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Mobility/electric scooters

I just want a cheap electric scooter which I can sit on and fold up at the bus. Not allowed in NSW. So I drive, and my car stays on the road for several years longer than it would, otherwise.

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I have lived and worked in several great locations in NSW. It might be a difficult decision? You could consider moving to QLD?

Although the current weather patterns suggest Qld is already moving south into NSW?

While not perfect you can purchase a folding low frame E-Bike.
No rego.
You can ride it on the footpath and road.
And if you feel the need pedal a little to boost the power and get some gentle exercise at the same time.

I hired a full frame off road E-bike and comfortably managed the hills and traffic around Noosa for a short break. On the level there is more speed than you might like. Not even a mild sweat on a balmy summer day! It’s the speed that helps keep you cool! :biking_woman:t2:

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Sadly I am past all that now. My next car will be a mobility scooter. I was just trying for something in between.

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It’s always good to be able to think ahead. Technology in this sector is moving relatively quickly. It’s likely there will be more and better options in the not so distant future?

Assume you are aware of these?

https://www.scootersaus.com.au/scooters/portable-mobility-scooters

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Scooters, particularly the 49cc ‘no motorcycle licence required’ type are a death trap. How these things are even considered legal and usable is a complete aberration of logic and reason … my view only … seen plenty of scars to support it (not mine, 1200cc is the minimum in my ‘scooter stable’) :wink:

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Yes, and many more. There are some brilliant scooters about, now, nearly as good as a car were it not for speed restrictions. The Drive King Cobra is my current favourite but at close to $7k well beyond my means. However, to go distance and get onto buses and trains, I was hoping to be able to get something thats both portable and lightweight and which can take my own great weight. The current set of portable mobility scooters are too heavy for me to lift onto a bus, but a stand/sit scooter would be fine. I’d be looking for something to get me from home to the bus stop (500m doesnt seem like much, but when you cant really walk more than 50…) and then the short hops from a to b at other times. As I become less and less able, I’m going to be stuck in my local area, but until then, I want to find suitable alternatives, sadly they do not seem to exist.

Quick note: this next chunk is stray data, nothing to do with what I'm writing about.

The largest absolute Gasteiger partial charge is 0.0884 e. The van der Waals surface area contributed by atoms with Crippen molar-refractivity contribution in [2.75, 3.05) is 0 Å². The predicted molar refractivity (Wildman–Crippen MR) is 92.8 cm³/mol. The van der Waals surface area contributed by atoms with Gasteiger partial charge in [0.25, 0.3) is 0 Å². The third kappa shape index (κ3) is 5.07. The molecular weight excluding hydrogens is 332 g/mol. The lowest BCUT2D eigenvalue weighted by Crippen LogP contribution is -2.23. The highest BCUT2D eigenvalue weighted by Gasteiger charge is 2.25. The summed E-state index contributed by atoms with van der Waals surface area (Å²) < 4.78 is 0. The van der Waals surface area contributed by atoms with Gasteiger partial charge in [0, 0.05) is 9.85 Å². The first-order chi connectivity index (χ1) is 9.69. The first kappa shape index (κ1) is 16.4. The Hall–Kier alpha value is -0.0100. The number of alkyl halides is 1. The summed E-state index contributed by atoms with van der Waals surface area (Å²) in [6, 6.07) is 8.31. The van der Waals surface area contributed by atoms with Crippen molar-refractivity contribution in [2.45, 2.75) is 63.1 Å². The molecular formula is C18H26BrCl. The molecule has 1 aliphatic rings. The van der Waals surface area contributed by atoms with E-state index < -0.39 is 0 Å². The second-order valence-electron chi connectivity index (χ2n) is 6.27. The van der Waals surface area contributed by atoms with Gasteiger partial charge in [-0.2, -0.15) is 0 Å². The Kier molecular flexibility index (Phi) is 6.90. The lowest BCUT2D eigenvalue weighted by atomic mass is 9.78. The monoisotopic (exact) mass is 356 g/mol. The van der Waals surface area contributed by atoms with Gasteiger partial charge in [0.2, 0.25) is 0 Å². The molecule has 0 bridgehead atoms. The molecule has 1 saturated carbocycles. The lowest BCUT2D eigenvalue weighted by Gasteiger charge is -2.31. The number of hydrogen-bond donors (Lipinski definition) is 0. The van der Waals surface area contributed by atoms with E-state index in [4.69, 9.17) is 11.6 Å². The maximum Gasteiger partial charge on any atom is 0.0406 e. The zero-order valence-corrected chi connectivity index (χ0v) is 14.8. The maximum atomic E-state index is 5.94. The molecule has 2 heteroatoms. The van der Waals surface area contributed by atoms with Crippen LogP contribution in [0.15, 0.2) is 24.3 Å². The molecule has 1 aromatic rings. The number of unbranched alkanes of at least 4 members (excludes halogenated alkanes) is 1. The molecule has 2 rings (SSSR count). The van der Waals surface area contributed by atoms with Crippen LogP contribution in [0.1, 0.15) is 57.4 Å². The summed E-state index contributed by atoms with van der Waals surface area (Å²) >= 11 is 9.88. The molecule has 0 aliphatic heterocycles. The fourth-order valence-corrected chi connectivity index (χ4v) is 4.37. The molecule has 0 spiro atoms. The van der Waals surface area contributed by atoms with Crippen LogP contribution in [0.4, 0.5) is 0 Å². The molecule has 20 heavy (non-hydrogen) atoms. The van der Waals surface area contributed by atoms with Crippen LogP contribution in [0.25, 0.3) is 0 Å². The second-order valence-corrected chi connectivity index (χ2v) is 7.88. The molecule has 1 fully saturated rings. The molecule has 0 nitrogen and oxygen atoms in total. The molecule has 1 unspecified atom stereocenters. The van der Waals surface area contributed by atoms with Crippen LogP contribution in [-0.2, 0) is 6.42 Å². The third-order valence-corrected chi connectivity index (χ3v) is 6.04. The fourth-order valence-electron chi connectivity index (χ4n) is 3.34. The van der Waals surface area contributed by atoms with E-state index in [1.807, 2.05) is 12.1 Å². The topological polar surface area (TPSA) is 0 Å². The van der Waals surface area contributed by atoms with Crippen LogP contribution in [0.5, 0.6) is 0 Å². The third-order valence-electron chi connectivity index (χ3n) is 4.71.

[Edit] I was just thinking, I would also need it to be 3-4 wheels for stability and then we are getting into too big territory. Guess I’ll just keep driving until I need the proper scooter. I may get a portable to put in the car for those times I can’t get parking close to where I need to be, but so far, with the disability parking card, it hasnt been a huge issue.

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I wouldnt touch a petrol powered one with a ten foot bargepole.

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I don’t even own a barge pole :wink: but it’s not the source of propulsion that is likely to lead to injury or worse for the pilot, its the geometry and wheel size - arguably unsafe at any speed …

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@PhilT Thanks for the topic split. It probably does warrant separate discussion.

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I’d have to agree with that, I would not even feel safe on one which was only foot propelled. Thats why I had been looking at some which have 8-10" wheels.

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And in some cases I’ve witnessed, it’s the Kamikaze driver.

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I live in a large regional city where public transport (buses only) is not as good as the big cities and operates mon to Frid, last bus about 6pm, and Sat morning. My old car was 20 years old and beyond driving out of town so only used it locally. When latest problem was going to cost nearly $1,000 I decided to sell it and invest in second hand scooter. I am lucky because I do live in the CBD and have footpaths to ride on. I love it. I still have my independance and freedom and while out and about see so much more that I missed when driving. Mine has a good range of about 25km so can get to places I need and the 8kph max speed is fast enough. There are times when I catch the bus to places farther afield but mostly I ride my scooter up the door of the shop, park and walk in.